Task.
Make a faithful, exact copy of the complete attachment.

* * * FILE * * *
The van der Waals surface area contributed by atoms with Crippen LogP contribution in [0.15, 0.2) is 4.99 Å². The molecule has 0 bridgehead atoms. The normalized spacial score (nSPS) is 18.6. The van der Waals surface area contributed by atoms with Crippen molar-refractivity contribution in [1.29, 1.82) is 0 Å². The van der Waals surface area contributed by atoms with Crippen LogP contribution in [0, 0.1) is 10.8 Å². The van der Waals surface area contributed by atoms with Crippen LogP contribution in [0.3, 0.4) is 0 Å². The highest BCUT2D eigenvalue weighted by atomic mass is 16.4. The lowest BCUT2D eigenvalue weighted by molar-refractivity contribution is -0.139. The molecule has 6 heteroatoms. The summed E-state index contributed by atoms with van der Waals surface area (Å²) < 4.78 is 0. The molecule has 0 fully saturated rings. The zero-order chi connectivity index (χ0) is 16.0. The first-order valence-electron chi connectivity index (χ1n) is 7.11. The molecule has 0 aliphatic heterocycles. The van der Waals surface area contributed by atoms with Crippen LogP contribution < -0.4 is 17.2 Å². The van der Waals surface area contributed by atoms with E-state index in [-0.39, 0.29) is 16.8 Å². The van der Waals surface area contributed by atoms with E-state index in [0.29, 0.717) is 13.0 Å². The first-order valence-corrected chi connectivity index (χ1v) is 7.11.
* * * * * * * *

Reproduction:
The van der Waals surface area contributed by atoms with Crippen LogP contribution in [0.15, 0.2) is 4.99 Å². The molecule has 0 bridgehead atoms. The normalized spacial score (nSPS) is 18.6. The van der Waals surface area contributed by atoms with Crippen molar-refractivity contribution in [1.29, 1.82) is 0 Å². The van der Waals surface area contributed by atoms with Crippen LogP contribution in [0, 0.1) is 10.8 Å². The van der Waals surface area contributed by atoms with Crippen LogP contribution in [0.3, 0.4) is 0 Å². The highest BCUT2D eigenvalue weighted by atomic mass is 16.4. The lowest BCUT2D eigenvalue weighted by molar-refractivity contribution is -0.139. The molecule has 6 heteroatoms. The summed E-state index contributed by atoms with van der Waals surface area (Å²) < 4.78 is 0. The molecule has 0 fully saturated rings. The zero-order chi connectivity index (χ0) is 16.0. The first-order valence-electron chi connectivity index (χ1n) is 7.11. The molecule has 0 aliphatic heterocycles. The van der Waals surface area contributed by atoms with Crippen LogP contribution < -0.4 is 17.2 Å². The van der Waals surface area contributed by atoms with E-state index in [-0.39, 0.29) is 16.8 Å². The van der Waals surface area contributed by atoms with E-state index in [0.29, 0.717) is 13.0 Å². The first-order valence-corrected chi connectivity index (χ1v) is 7.11.